Policy-making for NER requires qualitative change

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Shillong, Jul 12 (UNI) In order to usher in development and prosperity in the Northeastern Region (NER), a qualitative change in the relations among India and its neighbouring countries close to the NER is required, sources at the Union Panchayati Raj Ministry said. In the case of Bangladesh, there could be significant gains from transit fees and access to the markets in the NER, which could also contribute significantly to the reduction in Bangladesh's trade deficit with India, they said.

''Given that economic interests of the NER are affected by the nature of relationship with these countries, it is important that the External Affairs the, Defence and Home Ministries have consultations with the NE states to take account of their views,'' the sources said.

Various political, economic and cultural factors have shaped the making of the Look East (LE) Policy for the Northeast. To give effect to the policy, a large number of administrative measures have been taken in recent years to promote trade in the NER. The recommendations of various studies to develop infrastructure at Moreh and open up other trade points has also seen considerable progress.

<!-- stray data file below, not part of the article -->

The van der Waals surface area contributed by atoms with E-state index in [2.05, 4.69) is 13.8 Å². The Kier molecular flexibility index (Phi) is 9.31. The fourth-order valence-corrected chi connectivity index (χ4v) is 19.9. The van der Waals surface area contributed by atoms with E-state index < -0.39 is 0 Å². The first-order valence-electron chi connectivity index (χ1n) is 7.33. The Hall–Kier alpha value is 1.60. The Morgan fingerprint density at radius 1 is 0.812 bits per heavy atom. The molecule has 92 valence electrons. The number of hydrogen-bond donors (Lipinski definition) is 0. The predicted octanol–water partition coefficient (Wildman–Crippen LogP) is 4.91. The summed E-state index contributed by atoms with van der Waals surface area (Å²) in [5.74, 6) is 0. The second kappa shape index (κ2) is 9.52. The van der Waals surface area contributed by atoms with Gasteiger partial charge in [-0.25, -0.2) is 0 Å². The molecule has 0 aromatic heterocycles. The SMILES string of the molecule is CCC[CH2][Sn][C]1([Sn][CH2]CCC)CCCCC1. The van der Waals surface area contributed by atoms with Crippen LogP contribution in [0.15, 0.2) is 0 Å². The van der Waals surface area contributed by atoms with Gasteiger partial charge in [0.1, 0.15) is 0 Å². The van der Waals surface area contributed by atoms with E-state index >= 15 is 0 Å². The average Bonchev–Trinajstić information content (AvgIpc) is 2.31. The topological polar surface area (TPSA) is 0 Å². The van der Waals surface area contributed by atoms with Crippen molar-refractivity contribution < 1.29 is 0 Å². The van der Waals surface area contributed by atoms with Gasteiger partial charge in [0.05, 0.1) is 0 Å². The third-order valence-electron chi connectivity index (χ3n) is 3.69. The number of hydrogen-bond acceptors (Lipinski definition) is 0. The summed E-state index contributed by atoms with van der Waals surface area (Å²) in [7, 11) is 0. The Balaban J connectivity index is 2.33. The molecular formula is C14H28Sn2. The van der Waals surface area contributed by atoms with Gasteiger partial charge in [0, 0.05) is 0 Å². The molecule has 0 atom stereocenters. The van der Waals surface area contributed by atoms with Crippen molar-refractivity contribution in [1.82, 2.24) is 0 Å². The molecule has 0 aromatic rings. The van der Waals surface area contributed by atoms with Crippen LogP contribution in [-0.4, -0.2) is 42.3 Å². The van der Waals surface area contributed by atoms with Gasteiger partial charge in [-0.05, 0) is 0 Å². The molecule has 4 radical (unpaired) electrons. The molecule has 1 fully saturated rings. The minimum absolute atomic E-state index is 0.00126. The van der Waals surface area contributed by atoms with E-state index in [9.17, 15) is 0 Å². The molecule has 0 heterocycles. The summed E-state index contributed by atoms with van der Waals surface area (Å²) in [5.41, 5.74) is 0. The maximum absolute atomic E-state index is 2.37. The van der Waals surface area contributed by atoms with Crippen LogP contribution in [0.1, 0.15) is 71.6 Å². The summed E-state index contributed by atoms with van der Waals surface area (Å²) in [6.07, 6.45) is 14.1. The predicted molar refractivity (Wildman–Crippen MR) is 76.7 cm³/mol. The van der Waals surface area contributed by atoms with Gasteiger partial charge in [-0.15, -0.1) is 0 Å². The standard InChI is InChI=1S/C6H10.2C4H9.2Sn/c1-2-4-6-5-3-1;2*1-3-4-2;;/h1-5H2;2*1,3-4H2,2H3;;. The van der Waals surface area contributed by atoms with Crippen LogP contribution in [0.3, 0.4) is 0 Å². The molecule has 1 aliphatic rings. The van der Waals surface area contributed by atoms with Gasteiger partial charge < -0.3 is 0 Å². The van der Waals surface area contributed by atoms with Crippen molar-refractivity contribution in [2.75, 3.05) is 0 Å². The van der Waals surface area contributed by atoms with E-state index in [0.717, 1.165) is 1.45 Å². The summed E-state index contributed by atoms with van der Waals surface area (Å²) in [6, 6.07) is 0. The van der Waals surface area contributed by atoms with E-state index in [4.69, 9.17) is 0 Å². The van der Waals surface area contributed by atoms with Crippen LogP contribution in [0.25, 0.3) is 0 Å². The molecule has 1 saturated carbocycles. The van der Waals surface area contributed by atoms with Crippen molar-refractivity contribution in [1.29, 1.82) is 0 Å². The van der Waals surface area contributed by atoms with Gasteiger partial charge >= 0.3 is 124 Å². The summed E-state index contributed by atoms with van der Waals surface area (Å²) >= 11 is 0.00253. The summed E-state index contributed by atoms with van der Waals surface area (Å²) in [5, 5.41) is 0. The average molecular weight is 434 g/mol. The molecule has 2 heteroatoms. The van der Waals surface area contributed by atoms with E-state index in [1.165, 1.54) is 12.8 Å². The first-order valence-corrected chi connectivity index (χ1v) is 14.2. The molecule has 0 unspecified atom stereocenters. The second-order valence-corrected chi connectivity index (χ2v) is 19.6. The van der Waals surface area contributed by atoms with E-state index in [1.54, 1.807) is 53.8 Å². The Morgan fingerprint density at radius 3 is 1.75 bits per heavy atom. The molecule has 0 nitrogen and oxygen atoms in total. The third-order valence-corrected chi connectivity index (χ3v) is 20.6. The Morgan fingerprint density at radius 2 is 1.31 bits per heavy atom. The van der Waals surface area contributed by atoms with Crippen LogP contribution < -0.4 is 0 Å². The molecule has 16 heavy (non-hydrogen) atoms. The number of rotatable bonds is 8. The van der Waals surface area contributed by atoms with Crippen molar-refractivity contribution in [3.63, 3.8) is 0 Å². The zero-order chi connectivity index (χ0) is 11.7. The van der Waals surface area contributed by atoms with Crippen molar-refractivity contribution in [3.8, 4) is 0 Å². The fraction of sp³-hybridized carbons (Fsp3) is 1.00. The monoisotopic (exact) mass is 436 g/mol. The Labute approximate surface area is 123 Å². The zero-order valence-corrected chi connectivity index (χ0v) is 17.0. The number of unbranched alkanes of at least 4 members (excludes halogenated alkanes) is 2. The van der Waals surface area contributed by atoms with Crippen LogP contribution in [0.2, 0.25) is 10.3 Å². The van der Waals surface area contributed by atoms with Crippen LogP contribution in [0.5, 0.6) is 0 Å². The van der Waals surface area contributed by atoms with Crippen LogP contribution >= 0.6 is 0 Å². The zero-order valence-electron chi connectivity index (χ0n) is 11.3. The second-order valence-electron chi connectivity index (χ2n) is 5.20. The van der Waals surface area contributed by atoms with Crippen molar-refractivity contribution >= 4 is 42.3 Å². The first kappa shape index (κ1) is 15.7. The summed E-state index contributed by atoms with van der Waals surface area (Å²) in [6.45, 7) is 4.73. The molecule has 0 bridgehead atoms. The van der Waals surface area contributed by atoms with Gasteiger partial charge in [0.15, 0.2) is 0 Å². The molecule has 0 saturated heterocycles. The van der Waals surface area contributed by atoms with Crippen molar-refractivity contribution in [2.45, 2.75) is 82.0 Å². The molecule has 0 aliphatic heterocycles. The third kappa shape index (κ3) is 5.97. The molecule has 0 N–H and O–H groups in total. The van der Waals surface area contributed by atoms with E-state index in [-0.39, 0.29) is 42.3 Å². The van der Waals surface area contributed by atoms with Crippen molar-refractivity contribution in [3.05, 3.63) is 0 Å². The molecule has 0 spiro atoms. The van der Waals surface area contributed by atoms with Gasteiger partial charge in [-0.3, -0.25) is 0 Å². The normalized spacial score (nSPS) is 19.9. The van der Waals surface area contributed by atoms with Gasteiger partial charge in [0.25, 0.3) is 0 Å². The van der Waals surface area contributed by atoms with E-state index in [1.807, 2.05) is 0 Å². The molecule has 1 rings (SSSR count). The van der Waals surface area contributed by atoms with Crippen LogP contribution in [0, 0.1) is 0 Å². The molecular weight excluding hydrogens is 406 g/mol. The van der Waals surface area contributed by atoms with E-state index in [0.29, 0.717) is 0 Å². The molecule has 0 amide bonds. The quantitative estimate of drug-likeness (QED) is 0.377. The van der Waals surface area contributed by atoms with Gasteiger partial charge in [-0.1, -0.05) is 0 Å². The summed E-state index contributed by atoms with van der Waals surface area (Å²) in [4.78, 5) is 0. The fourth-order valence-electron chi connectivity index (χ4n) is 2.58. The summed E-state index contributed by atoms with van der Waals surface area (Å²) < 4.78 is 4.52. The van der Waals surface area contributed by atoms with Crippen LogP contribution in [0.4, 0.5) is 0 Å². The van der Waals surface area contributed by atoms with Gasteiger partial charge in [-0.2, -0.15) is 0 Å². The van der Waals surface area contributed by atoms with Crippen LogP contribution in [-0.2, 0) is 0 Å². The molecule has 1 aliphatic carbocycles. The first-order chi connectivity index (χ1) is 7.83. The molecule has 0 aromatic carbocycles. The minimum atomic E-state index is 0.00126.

Despite this, so far the LE Policy has not delivered any concrete economic gains to the NE States.

The most common form of trade between geographically contiguous areas is border trade, already taking place between the NE States and the bordering countries and is in fact formalised in the agricultural trade under the Indo-Myanmar Border Trade Agreement.

However, for a majority of the items traded internationally, transport costs account for only about five per cent of the final price. A transport subsidy to the NE States is unlikely to overcome this problem.

Coal and limestone trade has sustained the trade link between Meghalaya and Bangladesh, but it is debatable how long mining in Meghalaya will be sustainable, given the environmental concerns in the NER in general.

Further, the pattern of Indo-Myanmar and Indo-Bangladesh trade indicates that the demand of both Myanmar and Bangladesh is largely for industrial items, including processed foods and drinks, animal foods, miscellaneous minerals and manufactured goods, textiles and clothing and machinery and transport equipment.


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